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Vehicle Auctions and Vehicle Transportation

While news vehicle sales has seen a consistent drop in the past few years, used vehicle prices have strengthened and the outlook is a buoyant one, due in large part to an increase in clearance rates and many of the country’s top auction houses.

It goes without saying that, as more cars are being sold at auctions and, with larger numbers of buyers having access to auctions online, more vehicles are being shipped from auction houses.

Even with the growing success of online auctions, many customers are not aware of a few simple steps that are required in order to enjoy a successful transportation.

Therefore, we are pleased to provide some of the main considerations for shipping a car bought at an auction.

The Start of the Motor Vehicle Auction

First off, let us help you understand how an auction works and what types of cars you’ll find here.

With the peaks and troughs of the motor vehicle industry, car buyers are embracing a new way to purchase vehicles at the price they set.

Car auctions began as early as 1948 and became a popular way to sell mostly used cars under a bidding system.

It was a great way to help sell cars and avoid big sales drops and, bit by bit, the system has gained popularity although it is mostly controlled by used car dealerships and fleet management companies to transfer second-hand cars.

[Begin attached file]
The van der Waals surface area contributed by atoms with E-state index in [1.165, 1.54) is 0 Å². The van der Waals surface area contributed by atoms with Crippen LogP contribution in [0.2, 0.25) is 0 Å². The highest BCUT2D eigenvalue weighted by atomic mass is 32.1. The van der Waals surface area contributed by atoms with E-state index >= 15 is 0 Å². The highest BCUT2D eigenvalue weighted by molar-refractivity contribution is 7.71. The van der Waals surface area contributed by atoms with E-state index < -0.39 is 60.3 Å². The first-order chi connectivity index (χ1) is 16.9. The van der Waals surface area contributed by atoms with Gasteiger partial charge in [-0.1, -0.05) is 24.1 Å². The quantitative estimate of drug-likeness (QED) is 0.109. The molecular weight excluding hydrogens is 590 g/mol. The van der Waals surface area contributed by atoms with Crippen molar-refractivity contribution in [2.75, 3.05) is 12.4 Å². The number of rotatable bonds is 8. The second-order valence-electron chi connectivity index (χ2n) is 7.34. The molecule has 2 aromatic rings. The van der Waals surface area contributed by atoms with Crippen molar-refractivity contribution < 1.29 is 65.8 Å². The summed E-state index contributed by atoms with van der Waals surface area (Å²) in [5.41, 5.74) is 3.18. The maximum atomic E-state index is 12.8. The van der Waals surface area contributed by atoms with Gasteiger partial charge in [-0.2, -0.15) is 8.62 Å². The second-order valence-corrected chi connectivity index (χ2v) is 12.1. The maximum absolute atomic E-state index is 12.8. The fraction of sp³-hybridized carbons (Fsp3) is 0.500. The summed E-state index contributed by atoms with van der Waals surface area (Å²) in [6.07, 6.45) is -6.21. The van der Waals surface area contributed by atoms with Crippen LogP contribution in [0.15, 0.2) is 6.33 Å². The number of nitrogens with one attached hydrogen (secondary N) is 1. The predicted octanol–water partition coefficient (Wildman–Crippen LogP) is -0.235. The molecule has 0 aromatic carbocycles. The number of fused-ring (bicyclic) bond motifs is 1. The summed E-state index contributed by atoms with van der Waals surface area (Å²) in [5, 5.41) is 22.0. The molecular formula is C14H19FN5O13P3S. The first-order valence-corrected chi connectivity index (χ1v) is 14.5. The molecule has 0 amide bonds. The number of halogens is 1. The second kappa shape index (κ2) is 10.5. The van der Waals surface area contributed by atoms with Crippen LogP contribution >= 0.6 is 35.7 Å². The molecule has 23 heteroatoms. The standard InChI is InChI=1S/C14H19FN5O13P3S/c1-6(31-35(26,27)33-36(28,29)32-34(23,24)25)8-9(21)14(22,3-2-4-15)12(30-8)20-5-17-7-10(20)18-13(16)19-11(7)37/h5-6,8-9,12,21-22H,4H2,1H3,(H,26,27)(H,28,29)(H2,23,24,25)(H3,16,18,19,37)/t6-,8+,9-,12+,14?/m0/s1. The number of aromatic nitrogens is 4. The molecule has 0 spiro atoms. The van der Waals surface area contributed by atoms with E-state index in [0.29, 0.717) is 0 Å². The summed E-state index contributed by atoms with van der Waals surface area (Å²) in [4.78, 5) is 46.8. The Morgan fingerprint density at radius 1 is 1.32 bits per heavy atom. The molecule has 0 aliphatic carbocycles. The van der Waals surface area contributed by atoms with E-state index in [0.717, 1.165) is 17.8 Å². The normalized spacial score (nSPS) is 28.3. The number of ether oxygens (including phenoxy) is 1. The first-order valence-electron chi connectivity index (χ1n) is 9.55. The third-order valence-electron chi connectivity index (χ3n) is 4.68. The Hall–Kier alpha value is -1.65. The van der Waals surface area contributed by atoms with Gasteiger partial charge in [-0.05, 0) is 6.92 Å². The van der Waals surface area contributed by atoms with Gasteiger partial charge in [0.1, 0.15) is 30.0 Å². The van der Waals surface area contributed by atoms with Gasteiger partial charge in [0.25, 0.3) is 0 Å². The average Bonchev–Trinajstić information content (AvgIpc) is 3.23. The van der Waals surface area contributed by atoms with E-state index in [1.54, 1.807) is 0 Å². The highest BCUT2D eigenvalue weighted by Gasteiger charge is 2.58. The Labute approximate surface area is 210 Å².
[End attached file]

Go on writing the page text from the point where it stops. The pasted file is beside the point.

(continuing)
Besides closed auctions for dealers, auctions are often open to the public as sales channels for for repossessed cars, ageing cars from rental companies, off-lease returns; trade-ins, and even vehicles seized by government agencies. Some insurance companies also submit their written-off cars to feed the salvage car market.

While used cars are the main focus of the market, new cars are also included in the auctions, especially when dealers want to get rid of unsold inventory.

What Types of Vehicles will you find at an Auction?

The word auction is normally synonymous with used or second-hand items, however “new”, is also becoming part of the mix in the car industry.  

Here’s a quick list of what you can find selling at an auction:

Off-Lease Vehicles

Off-lease vehicles are very common and popular and are one of the most traded cars from dealers.

These vehicles are returned after the lease term is over, they have a certain mileage limit in order to be submitted and require regular maintenance.

Off-Rental Vehicles

Off-rental vehicles are cars submitted mainly by rental companies, after a year or so of use.

The car-rental companies submit their used fleets for auction in order to replace them with new ones. Off-rental cars are usually in very good state as rental companies keep close eyes to their maintenance and well being for their customers.

Company or Fleet Cars

The variety of company and fleet cars is high and can range from the luxury sedans to commercial trucks. The state of the vehicles will vary. Luxury sedans driven by company execs will likely be in a better shape than the company cargo trucks that might be used and mistreated with everyday use.

Repossessed Vehicles

Repossessions are also a most common types of vehicle you will find at auctions.

Finance companies and dealers repossess these cars from indebted owners and commit them to storage. If cars are not paid for and claimed after a certain period, they’re submitted to auctions for sale.

Trade-ins

These are vehicles that customers trade in for new ones at a dealership.

Sometimes dealers will find themselves with cars that don’t meet their requirements either because they’re too old, mileage is over limits, or the car has too many damages. They’ll invariably submit these cars to auctions to make extra income.

Sometime modifications made after market modifications can help raise the value for the car and dealers get an extra income.